Are you considering visiting Malta, Gozo and Comino? The Maltese archipelago attracts over 2 million visitors a year. With long hot days in summer, a beautiful coastline which offers diving and swimming opportunities, beautiful cities and towns and numerous historical sites to visit there is something to appeal to everyone.
I first visited Malta in summer 2002 with my 6-year-old daughter. Malta was exactly what I was looking for in a destination. It had to be safe, child-friendly, have more than just beaches, and it needed to be hot. Malta (the main island) with the smaller islands of Gozo and Comino fitted the bill perfectly.
And there began my love affair with Malta. Since that initial visit in 2002 I have returned a further 4 times staying in the south (in the small fishing village of Marsaskala), in the north (in the resort of Qawra) and for the last 3 visits in Mellieha Bay.
In this guide, I have included all the information you will need to help you plan your visit to Malta, Gozo and Comino to ensure you and get the most out of your time on these beautiful Mediterranean Islands.
- What do you need to know before visiting Malta?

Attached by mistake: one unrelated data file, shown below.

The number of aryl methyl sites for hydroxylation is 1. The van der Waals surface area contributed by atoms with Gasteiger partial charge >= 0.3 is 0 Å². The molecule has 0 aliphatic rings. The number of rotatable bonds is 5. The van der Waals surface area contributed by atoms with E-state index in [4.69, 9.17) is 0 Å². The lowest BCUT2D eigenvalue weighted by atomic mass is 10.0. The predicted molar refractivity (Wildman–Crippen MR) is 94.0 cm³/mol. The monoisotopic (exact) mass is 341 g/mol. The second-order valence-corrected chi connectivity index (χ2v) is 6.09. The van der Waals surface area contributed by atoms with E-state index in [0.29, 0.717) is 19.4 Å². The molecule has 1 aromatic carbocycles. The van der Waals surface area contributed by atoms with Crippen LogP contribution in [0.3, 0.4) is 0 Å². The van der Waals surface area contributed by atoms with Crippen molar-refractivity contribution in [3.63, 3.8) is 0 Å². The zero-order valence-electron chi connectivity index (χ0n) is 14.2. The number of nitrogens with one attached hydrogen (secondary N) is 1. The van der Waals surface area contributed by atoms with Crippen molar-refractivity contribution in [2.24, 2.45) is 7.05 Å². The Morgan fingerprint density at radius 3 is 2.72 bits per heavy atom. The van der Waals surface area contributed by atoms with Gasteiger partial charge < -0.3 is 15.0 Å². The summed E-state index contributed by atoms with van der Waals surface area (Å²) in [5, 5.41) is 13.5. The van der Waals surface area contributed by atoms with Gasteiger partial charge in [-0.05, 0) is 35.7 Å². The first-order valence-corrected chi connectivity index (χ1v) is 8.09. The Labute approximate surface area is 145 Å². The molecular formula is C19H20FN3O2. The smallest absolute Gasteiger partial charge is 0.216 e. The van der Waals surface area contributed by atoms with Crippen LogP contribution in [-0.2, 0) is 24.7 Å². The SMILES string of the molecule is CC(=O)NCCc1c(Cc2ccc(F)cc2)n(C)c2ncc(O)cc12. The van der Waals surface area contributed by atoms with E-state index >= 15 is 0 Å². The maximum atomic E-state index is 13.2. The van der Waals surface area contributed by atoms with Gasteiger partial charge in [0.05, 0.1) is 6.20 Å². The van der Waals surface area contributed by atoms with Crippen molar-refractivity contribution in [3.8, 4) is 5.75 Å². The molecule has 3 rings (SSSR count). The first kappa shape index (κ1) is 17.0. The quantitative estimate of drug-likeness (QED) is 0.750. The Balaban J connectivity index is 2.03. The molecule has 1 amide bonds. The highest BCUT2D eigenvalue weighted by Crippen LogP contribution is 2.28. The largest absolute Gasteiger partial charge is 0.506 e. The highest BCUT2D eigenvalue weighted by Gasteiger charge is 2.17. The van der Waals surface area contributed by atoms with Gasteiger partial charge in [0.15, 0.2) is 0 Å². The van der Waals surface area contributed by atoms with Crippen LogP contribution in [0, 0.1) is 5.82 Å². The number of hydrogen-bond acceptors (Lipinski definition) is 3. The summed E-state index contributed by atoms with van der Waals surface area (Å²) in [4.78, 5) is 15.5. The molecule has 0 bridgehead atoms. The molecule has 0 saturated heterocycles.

- When is the best time to visit Malta?
- Where is the best place to stay in Malta? (including recommended hotels)
- What things are there to do when visiting Malta?
- How to get around the islands of Malta and Gozo
- Food and drink on Malta and Gozo
- My personal recommendations when visiting Malta
- The best tours to take when visiting Malta
- What are the UNESCO World Heritage Sites on Malta and Gozo?
- What you need to know when planning your visit to Malta
- Things to do in Malta
- How to get around the islands of Malta and Gozo
- What to eat and drink in Malta
- Personal recommendations
What you need to know when planning your visit to Malta
- If you live in the UK the island archipelago is easily accessible. Flights take roughly 3 hours (the islands are in the middle of the Mediterranean)
- The national airline is Air Malta.
- The cost of living is cheaper than the UK and this makes food/drink etc affordable.
- The country has a Mediterranean climate which ensures hot dry summers (the average temperature is 27 degrees in July and August)
- If you are visiting in summer take a hat and plenty of suncream
- Public transport is pretty good so if you don’t want to hire a car you can get around the island of Malta (and over to Gozo) by bus.